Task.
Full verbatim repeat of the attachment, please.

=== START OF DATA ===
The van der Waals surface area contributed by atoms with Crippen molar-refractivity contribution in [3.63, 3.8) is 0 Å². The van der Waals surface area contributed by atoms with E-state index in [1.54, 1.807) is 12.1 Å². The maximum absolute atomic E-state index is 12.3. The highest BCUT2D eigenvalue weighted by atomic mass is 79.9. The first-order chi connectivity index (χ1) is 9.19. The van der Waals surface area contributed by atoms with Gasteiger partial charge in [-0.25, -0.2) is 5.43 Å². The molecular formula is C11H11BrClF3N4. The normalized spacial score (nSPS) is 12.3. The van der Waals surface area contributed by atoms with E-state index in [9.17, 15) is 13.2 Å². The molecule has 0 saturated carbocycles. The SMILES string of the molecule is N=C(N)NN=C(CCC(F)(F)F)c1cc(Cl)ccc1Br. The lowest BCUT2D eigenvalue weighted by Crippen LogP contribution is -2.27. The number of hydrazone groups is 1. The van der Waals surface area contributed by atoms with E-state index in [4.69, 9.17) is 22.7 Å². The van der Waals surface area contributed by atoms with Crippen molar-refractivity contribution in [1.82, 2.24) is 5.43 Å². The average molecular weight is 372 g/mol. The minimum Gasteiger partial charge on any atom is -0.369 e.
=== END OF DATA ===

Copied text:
The van der Waals surface area contributed by atoms with Crippen molar-refractivity contribution in [3.63, 3.8) is 0 Å². The van der Waals surface area contributed by atoms with E-state index in [1.54, 1.807) is 12.1 Å². The maximum absolute atomic E-state index is 12.3. The highest BCUT2D eigenvalue weighted by atomic mass is 79.9. The first-order chi connectivity index (χ1) is 9.19. The van der Waals surface area contributed by atoms with Gasteiger partial charge in [-0.25, -0.2) is 5.43 Å². The molecular formula is C11H11BrClF3N4. The normalized spacial score (nSPS) is 12.3. The van der Waals surface area contributed by atoms with E-state index in [9.17, 15) is 13.2 Å². The molecule has 0 saturated carbocycles. The SMILES string of the molecule is N=C(N)NN=C(CCC(F)(F)F)c1cc(Cl)ccc1Br. The lowest BCUT2D eigenvalue weighted by Crippen LogP contribution is -2.27. The number of hydrazone groups is 1. The van der Waals surface area contributed by atoms with E-state index in [4.69, 9.17) is 22.7 Å². The van der Waals surface area contributed by atoms with Crippen molar-refractivity contribution in [1.82, 2.24) is 5.43 Å². The average molecular weight is 372 g/mol. The minimum Gasteiger partial charge on any atom is -0.369 e.